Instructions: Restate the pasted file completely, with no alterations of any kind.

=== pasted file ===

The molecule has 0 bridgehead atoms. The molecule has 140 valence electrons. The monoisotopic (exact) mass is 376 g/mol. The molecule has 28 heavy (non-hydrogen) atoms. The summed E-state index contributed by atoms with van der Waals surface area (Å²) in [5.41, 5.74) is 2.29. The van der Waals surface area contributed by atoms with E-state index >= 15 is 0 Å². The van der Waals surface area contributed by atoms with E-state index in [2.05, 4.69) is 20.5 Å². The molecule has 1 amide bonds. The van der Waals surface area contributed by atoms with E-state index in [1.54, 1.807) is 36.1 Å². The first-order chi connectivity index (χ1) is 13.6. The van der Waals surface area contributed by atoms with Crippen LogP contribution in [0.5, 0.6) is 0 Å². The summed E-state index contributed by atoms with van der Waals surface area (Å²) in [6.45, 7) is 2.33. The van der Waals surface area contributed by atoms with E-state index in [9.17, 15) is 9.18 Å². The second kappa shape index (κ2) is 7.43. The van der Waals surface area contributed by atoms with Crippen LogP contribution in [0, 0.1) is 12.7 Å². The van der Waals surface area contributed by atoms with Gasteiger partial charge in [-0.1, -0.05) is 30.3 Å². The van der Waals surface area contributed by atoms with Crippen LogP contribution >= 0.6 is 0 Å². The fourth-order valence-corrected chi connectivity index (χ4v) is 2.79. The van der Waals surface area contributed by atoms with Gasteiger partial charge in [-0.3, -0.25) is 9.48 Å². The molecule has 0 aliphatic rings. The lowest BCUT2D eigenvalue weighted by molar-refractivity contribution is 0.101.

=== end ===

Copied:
The molecule has 0 bridgehead atoms. The molecule has 140 valence electrons. The monoisotopic (exact) mass is 376 g/mol. The molecule has 28 heavy (non-hydrogen) atoms. The summed E-state index contributed by atoms with van der Waals surface area (Å²) in [5.41, 5.74) is 2.29. The van der Waals surface area contributed by atoms with E-state index >= 15 is 0 Å². The van der Waals surface area contributed by atoms with E-state index in [2.05, 4.69) is 20.5 Å². The molecule has 1 amide bonds. The van der Waals surface area contributed by atoms with E-state index in [1.54, 1.807) is 36.1 Å². The first-order chi connectivity index (χ1) is 13.6. The van der Waals surface area contributed by atoms with Crippen LogP contribution in [0.5, 0.6) is 0 Å². The summed E-state index contributed by atoms with van der Waals surface area (Å²) in [6.45, 7) is 2.33. The van der Waals surface area contributed by atoms with E-state index in [9.17, 15) is 9.18 Å². The second kappa shape index (κ2) is 7.43. The van der Waals surface area contributed by atoms with Crippen LogP contribution in [0, 0.1) is 12.7 Å². The van der Waals surface area contributed by atoms with Gasteiger partial charge in [-0.1, -0.05) is 30.3 Å². The van der Waals surface area contributed by atoms with Crippen LogP contribution >= 0.6 is 0 Å². The fourth-order valence-corrected chi connectivity index (χ4v) is 2.79. The van der Waals surface area contributed by atoms with Gasteiger partial charge in [-0.3, -0.25) is 9.48 Å². The molecule has 0 aliphatic rings. The lowest BCUT2D eigenvalue weighted by molar-refractivity contribution is 0.101.